Silence has it’s place. However in our lives – both personal and professional – we have a unique connection with our fellow humans. That connection allows for us to make our voice heard to improve the lives and conditions of others. Don’t allow fear or apathy silence your voice. Be ready to “shout” for a cause, a movement, or another human being. That’s part of the secret sauce in living an unleashed life.

Quote of the Week:

“Do not go gentle into that good night, Old age should burn and rave at close of day; Rage, rage against the dying of the light.”

~ Dylan Thomas

© 2018 Toro Consulting, Inc. All Rights Reserved

SPECIAL ANNOUNCEMENT: Professional development opportunity. Join my Unleashed® Writing video webinar to improve your creativity and influence with the written word. Learn how you can double your value for only $1. CLICK HERE to learn more!

Do you need help unleashing your potential? My mentoring and coaching program has availability. Contact me at dan@danweedin.com or (360) 271-1592 to apply.

Extra Points: Perfectly Imperfect

Dan Weedin Unleashed-40Last week, I visited a sports card shop to have them look at my baseball cards. My card collection is mostly baseball, football, and basketball cards from the early 1970s to the mid-1980s, with the vast majority in baseball. Because I was curious to see if the collection had any real value for insurance purposes, I was hoping an expert would shed some light on if it was worth getting a complete appraisal.

What I learned was that while my collection fell into the right time period (sports cards became over supplied in the mid 1980s to the point of saturation and devaluation), they were in far less than “mint condition.” As I explained to the expert (who was probably in his late 20s), when I was collecting cards, you’d buy your packs of cards, open them up without care for how they were handled, and then regularly trade among friends as if you were the General Manager of a Major League team. Some of my fondest memories involved bringing my stack of cards to my friend’s house (or vice versa) and then wheeling and dealing to get the best deal.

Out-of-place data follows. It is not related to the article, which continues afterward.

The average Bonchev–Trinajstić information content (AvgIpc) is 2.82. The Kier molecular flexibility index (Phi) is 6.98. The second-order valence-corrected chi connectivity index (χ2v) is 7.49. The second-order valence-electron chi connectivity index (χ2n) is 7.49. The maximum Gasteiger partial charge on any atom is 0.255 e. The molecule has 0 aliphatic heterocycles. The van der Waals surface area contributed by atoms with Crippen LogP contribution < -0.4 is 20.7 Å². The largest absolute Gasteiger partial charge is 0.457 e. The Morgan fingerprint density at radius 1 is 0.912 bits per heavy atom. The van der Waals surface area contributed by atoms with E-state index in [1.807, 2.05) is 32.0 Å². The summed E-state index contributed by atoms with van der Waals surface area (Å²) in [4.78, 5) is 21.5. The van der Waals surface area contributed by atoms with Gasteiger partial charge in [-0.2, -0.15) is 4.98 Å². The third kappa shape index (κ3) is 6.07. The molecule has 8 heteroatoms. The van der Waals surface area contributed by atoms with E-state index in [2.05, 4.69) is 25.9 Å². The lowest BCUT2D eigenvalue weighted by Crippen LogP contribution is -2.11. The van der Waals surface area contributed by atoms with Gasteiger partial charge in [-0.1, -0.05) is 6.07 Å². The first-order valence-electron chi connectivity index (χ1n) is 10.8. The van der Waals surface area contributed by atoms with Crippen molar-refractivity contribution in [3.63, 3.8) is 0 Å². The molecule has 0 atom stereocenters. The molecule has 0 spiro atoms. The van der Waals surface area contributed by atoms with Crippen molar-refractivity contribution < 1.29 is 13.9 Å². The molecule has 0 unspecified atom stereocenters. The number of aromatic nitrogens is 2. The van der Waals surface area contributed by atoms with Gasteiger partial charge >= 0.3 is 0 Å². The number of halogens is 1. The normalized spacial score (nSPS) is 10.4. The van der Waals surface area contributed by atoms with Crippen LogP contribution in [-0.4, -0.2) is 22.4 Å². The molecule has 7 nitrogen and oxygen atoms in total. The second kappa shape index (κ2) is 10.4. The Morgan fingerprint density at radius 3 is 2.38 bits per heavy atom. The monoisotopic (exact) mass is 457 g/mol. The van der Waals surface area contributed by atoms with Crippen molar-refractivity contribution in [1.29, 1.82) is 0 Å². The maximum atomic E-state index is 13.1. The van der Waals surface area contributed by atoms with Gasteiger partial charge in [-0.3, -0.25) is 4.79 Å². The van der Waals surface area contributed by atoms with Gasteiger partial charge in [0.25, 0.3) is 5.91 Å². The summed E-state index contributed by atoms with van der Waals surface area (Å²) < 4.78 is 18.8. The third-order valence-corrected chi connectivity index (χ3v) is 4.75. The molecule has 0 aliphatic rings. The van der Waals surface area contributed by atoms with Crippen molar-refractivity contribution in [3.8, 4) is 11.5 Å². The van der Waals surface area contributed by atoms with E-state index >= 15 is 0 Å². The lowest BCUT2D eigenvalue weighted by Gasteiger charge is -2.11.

One of my cherished deals was trading for a 1970 Willie Stargell card. It’s a prize possession and the inspiration of why I chose the name “Pops” as a grandfather, as that was his famed nickname. The expert advised me that collectors drive the value, and unless baseball cards – even those more than 40 years old – needed to be in mint condition to have any monetary value. He gave me the example of a Thurman Munson 1971 rookie card, which I own. In mint condition – which is literally without any blemish – the card is valued at $300. My card, which I will call delightfully imperfect, was valued somewhere closer to $4.99. Ironically he explained, he loves the vintage look. We agreed that the imperfections actually added great value nostalgically if not monetarily.

As business people and as human beings, we often strive for perfection. I often talk to people who consider it a badge of honor to be a perfectionist. I respectfully disagree. I think it’s an obstacle to success. Just like my baseball cards are perfect to me in their imperfection, we also achieve much more when we don’t allow the quest for perfection to get in the way of success.